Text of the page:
Electron transfer is one of the simplest forms of a chemical reaction. It consists of one outer-sphere electron transfer between substances of the same atomic structure likewise to Marcus’s studies between bivalent and trivalent iron ions. Electron transfer may be one of the most basic forms of chemical reaction but without it life cannot exist. Electron transfer is used in all respiratory functions as well as photosynthesis. In the process of oxidizing food molecules, 2 hydrogen ions, 2 electrons, and an oxygen molecule react to make an exothermic reaction as well as H2O (water). Due to fact that electron transfer is such a broad, common, as well as essential reaction within nature, Marcus's theory has become vital within the field of chemistry.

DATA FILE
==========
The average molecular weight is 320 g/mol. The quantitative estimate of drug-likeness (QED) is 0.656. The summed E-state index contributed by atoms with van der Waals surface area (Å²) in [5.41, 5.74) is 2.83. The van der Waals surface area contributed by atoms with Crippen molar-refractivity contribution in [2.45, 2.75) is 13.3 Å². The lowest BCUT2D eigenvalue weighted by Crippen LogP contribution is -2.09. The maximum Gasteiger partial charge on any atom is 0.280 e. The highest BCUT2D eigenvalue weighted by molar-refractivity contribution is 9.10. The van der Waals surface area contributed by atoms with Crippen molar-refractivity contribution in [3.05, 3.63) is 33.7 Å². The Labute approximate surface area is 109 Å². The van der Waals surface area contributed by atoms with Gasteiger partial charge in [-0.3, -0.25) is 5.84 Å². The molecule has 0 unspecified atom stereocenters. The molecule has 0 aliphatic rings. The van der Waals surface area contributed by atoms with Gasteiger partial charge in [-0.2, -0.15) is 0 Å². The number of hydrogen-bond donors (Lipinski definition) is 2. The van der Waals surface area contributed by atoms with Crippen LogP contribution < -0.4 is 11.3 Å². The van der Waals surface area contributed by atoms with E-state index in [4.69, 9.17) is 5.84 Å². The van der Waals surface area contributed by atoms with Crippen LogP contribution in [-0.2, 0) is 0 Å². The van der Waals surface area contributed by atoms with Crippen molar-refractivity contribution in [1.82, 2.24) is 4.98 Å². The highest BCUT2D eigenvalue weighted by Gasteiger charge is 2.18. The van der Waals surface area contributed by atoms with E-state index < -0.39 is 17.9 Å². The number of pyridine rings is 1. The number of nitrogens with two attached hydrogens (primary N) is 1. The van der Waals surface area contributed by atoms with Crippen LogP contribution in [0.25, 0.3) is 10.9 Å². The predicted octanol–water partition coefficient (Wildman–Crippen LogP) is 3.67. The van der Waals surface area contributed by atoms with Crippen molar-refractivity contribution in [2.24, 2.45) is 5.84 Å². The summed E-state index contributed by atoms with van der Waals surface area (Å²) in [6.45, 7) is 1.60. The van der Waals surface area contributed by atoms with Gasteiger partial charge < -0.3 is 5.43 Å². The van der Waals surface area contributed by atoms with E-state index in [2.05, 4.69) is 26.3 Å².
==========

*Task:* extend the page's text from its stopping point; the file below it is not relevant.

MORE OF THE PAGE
2H+ + 2e- + 1/2 O2 → H2O + heat
A type of chemical reaction linked to his many studies of electron transfer would be the transfer of an electron between metal ions in different states of oxidation. An example of this type of chemical reaction would be one between a bivalent and a trivalent iron ion in an aqueous solution. In Marcus's time chemists were astonished at the slow rate in which this specific reaction took place. This attracted many chemists in the 1950s and is also what began Marcus's interests in electron transfer. Marcus made many studies based on the principles that were found within this chemical reaction, and through his studies was able to create his famous Marcus theory. This theory gave way to new experimental programs that contributed to all branches within chemistry.5
Honorary degrees were conferred to Marcus by the University of Chicago in 1983, by the University of Goteborg in 1986, by the Polytechnic Institute of Brooklyn in 1987, by McGill in 1988, by Queen's University in 1993, by the University of New Brunswick also in 1993 and by the University of Hyderabad, in India, which conferred the degree of Doctor of Science in 2012.